Im concerned about popular candidates getting elected then stepping down for their ‘mate’ to step in.
Good question, Matt. It looks like the board would appoint their own director, until the next AGM at which point you elect someone at the next annual election? I've always thought that vacancies should go to the person with the next most votes at the previous election, personally. I'll put that one forward to Max for clarification.
Also I couldn’t find a reference to the nominations committee for candidates to even be eligible. Admittedly I did look quickly. I’d just like some clarity on that too.
As in the criteria for nominations? Have a look at the Directors handbook, which includes the skills matrix.
From what I've heard I think some of the interested parties, are now satisfied enough following the latest set of changes. The only sticking point I've heard is over the appointment of the first board. I'm sure there are some people out there that think they could pull together enough numbers to win one of the usual all-in elections, but who wouldn't have a chance if they had to stand on their own merits. These will be the people with the motivation to block the reforms.
However, hopefully even they sit that they're not going to achieve anything. If they block it, Max stays in place. There will be another round of "consultation" but there is no way that anything else is getting watered down. So we'll essentially see the same reform package put back up again in a year's time. It's just going to be a ground-hog day situation.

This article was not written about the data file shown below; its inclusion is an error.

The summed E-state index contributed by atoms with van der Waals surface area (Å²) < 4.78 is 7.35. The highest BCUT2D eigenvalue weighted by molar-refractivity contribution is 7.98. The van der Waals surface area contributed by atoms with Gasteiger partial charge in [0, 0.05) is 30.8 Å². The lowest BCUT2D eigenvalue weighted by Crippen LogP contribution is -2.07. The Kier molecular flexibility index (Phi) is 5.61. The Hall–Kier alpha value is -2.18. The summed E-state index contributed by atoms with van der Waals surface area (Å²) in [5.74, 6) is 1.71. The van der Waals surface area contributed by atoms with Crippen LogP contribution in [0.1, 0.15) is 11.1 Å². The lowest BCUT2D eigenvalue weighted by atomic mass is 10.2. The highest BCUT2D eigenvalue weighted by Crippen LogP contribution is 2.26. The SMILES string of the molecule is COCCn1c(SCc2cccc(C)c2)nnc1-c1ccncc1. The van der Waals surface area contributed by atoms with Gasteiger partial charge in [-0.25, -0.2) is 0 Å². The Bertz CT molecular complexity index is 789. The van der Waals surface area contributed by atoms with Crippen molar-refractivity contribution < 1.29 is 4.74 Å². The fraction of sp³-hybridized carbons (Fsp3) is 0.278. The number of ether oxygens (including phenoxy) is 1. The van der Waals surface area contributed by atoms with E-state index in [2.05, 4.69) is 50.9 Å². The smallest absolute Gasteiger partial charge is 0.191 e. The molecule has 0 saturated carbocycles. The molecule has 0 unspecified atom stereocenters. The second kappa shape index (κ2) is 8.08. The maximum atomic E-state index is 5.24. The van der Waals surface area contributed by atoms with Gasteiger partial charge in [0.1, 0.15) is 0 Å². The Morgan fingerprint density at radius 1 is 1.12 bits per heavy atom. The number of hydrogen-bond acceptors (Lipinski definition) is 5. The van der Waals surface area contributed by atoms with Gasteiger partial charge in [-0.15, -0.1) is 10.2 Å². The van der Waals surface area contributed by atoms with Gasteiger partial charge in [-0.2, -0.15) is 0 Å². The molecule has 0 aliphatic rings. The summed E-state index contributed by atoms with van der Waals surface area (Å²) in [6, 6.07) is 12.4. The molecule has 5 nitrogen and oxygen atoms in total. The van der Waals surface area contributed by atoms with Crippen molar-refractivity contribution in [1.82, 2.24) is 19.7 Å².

The second scenario, is that the government sees that the club truly is disfunctional and they give Max the authority to put in his preferred constitution. If he is allowed to do that all these little concessions he make will be repealed and he'll go with the original version.
To me, it really doesn't make sense for anyone to oppose these reforms...
"To me, it really doesn't make sense for anyone to oppose these reforms" damn Phil, are you new to this club? The power hungry cancers like Fitzy and Spags don't care about what's best for the club, they care about what's best for them. This meeting will be another farce. All it will do is once again how much of a joke we are and that the only way anything good with ever happen is if the government steps in like the headmaster and says this is the way its going to be.
Is this for the Leagues Club or the Football club or both?
Leagues Club. Football Club was done and dusted. Worth pointing out, that only two directors from the Leagues Club go onto the Footbal Club board, so this isn't really about the footy at all, aside from the fact that we want a strong, profitable club so as to put money back into football and directors who support generous financial backing of the football team.
Phil, personally I would love to see something akin to the old football club reintroduced.
I would love to attend, but as we move house in end of the month time is not there for me to travel down, also I am not sure that I am eligible to vote anyway, owing to the joining time, next year I will be able to vote though.
I am not close enough to this side of politics within the management of the club. Is Are the factions based around some ideology about how the club is managed and what are there platforms. What is the fight all about? Is there any consensus about anything?